In an exemplary arrangement shown in FIG. 5, coolant fluid simultaneously flows into all channels 34--34 at conduits 31--31 indicated by the diverging arrows while the fluid simultaneously flows out of the channels at conduits 32--32 indicated by the converging arrows. As can further be seen, the coolant fluid inputs and outputs alternate and are located in close spaced relation and along the same diameter of the electrode 17 to substantially increase the uniformity of the temperature of the electrode 17.
As shown in FIG. 5, the walls 35--35 are continuous. Various plumbing arrangements (not shown) can be fabricated by one having ordinary skill in the art to simultaneously direct and remove coolant fluid into and from the channels 34--34 as indicated in FIG. 5.
FIG. 6 is a specific exemplary working embodiment incorporating the instant inventive concepts. In this embodiment, coolant fluid flows into the outer channel 34 at via conduit 31, passes sequentially through all the channels 34--34 via interconnecting conduits (not shown) and leaves through the output conduit 32. The numerals 1, 2, 3, 4 and 5 indicate both the sequence of the passage of the coolant through the channels as well as the relative levels of the temperature therein. Accordingly, the coolant fluid flows through the outer channel as indicated by the arrows and flows out of the outer channel at the location having converging arrows. The fluid then passes through interconnecting conduit (not shown) into the inner channel designated 2 thence through channels 3, 4 and 5 with the fluid returning to a reservoir (not shown) via the conduit 32 in channel 5. Such an arrangement provides a sequential or serial flow of the fluid through all the channels 34--34. Plumbing connections between the channels are not shown for purposes of clarity.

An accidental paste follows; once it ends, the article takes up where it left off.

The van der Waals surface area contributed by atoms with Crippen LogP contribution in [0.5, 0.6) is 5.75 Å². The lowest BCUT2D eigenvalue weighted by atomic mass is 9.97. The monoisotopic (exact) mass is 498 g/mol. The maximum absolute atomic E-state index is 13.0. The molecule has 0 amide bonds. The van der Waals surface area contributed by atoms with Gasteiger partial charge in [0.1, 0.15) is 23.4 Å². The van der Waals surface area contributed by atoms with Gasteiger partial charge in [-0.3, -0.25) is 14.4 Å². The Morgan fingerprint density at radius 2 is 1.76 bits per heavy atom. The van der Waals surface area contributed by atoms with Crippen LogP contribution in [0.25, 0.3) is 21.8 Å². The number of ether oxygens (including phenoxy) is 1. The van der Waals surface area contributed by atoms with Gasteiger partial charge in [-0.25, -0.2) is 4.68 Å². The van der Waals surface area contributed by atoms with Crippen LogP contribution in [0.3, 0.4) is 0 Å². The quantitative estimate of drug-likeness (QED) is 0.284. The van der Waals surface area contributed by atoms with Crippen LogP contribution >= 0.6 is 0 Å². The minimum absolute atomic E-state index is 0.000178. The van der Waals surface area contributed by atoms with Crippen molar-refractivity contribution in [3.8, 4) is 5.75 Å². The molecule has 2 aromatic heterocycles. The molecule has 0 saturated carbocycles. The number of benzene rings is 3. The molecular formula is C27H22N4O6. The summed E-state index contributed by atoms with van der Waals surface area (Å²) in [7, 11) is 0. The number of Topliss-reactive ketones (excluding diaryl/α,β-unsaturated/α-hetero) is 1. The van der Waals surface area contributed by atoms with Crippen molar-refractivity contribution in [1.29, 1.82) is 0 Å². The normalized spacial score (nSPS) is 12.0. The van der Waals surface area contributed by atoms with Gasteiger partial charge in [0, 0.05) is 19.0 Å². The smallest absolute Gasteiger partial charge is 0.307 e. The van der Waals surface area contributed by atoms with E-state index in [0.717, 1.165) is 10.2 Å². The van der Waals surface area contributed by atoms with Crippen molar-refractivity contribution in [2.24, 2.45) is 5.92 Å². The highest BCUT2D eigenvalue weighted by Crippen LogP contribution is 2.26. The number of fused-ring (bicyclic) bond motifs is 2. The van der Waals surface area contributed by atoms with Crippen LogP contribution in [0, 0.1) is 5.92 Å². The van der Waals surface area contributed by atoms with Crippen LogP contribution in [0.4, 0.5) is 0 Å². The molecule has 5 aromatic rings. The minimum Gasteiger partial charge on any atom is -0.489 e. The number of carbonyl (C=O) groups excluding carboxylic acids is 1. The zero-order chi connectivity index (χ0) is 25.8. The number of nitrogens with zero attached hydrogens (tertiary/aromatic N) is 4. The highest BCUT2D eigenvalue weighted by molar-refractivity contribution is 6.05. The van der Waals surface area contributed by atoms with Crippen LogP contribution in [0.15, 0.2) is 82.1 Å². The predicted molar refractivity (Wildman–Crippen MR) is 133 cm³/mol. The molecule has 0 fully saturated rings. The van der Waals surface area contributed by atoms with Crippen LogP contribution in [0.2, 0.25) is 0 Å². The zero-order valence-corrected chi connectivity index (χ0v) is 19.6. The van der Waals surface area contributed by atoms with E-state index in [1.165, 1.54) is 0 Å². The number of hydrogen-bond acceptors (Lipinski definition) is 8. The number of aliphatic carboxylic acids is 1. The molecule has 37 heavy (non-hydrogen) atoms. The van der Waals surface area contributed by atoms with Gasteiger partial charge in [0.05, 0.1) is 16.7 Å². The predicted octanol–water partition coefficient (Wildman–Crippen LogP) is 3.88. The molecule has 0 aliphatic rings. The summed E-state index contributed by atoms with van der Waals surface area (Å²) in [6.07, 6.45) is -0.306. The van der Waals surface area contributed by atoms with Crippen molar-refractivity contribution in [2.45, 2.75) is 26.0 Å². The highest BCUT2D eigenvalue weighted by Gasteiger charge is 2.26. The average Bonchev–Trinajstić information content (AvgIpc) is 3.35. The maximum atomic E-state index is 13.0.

It can be seen that the highest temperature fluid (channel 5) is located adjacent to the lowest temperature fluid (channel 1) to provide an average temperature intermediate those temperatures. It should be noted that the outer channel has the coolant fluid flowing in the same direction as the adjacent channel. This was necessary due to particular space limitations on the apparatus used. Although this arrangement proved to be effective, optimally the flow direction should be reversed in channel 1. However, the flow pattern used in the channels 34--34 of FIG. 6 proved most effective for the different temperatures in the adjacent channels tended to average to an intermediate temperature range between the hottest and coldest channels resulting in a substantially uniform temperature on the surface of the electrode 17 as can be clearly seen in FIG. 7.
FIG. 7 represents temperature measurements at various locations on the surface 37 of the bottom electrode 17, shown in FIG. 6 immediately after a plasma etching run was completed. Of the twelve points probed, the maximum temperature difference measured was 4.4° C. which was substantially below the typical temperature difference of the prior art design.
It should be clear that various modifications may be made to the instant embodiments without departing from the spirit and scope of the invention.
|Cited Patent||Filing date||Publication date||Applicant||Title|
|US3293868 *||Feb 16, 1965||Dec 27, 1966||Medical Electroscience Inc||Fluid cooling apparatus|
|US3307619 *||Dec 4, 1964||Mar 7, 1967||Exxon Research Engineering Co||Temperature control system for viscosimeter|